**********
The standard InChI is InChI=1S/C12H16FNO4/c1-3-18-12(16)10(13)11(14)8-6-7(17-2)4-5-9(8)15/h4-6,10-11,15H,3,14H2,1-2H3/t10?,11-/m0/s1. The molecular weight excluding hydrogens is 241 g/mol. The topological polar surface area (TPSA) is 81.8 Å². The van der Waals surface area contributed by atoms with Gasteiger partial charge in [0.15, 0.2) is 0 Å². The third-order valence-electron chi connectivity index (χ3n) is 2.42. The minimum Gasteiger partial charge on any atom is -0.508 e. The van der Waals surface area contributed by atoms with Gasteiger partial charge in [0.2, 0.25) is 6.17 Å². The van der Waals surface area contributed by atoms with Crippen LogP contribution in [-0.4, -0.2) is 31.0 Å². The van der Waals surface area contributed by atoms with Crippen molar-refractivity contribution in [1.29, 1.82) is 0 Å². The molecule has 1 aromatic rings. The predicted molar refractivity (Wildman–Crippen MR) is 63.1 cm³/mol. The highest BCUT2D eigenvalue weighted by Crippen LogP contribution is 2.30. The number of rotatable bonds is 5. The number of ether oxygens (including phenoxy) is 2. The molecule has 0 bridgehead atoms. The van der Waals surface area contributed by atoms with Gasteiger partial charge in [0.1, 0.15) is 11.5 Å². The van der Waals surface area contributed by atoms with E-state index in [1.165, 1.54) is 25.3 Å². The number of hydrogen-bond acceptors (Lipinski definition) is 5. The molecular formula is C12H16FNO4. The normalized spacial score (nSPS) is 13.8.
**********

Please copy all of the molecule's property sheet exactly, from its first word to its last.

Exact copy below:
The standard InChI is InChI=1S/C12H16FNO4/c1-3-18-12(16)10(13)11(14)8-6-7(17-2)4-5-9(8)15/h4-6,10-11,15H,3,14H2,1-2H3/t10?,11-/m0/s1. The molecular weight excluding hydrogens is 241 g/mol. The topological polar surface area (TPSA) is 81.8 Å². The van der Waals surface area contributed by atoms with Gasteiger partial charge in [0.15, 0.2) is 0 Å². The third-order valence-electron chi connectivity index (χ3n) is 2.42. The minimum Gasteiger partial charge on any atom is -0.508 e. The van der Waals surface area contributed by atoms with Gasteiger partial charge in [0.2, 0.25) is 6.17 Å². The van der Waals surface area contributed by atoms with Crippen LogP contribution in [-0.4, -0.2) is 31.0 Å². The van der Waals surface area contributed by atoms with Crippen molar-refractivity contribution in [1.29, 1.82) is 0 Å². The molecule has 1 aromatic rings. The predicted molar refractivity (Wildman–Crippen MR) is 63.1 cm³/mol. The highest BCUT2D eigenvalue weighted by Crippen LogP contribution is 2.30. The number of rotatable bonds is 5. The number of ether oxygens (including phenoxy) is 2. The molecule has 0 bridgehead atoms. The van der Waals surface area contributed by atoms with Gasteiger partial charge in [0.1, 0.15) is 11.5 Å². The van der Waals surface area contributed by atoms with E-state index in [1.165, 1.54) is 25.3 Å². The number of hydrogen-bond acceptors (Lipinski definition) is 5. The molecular formula is C12H16FNO4. The normalized spacial score (nSPS) is 13.8.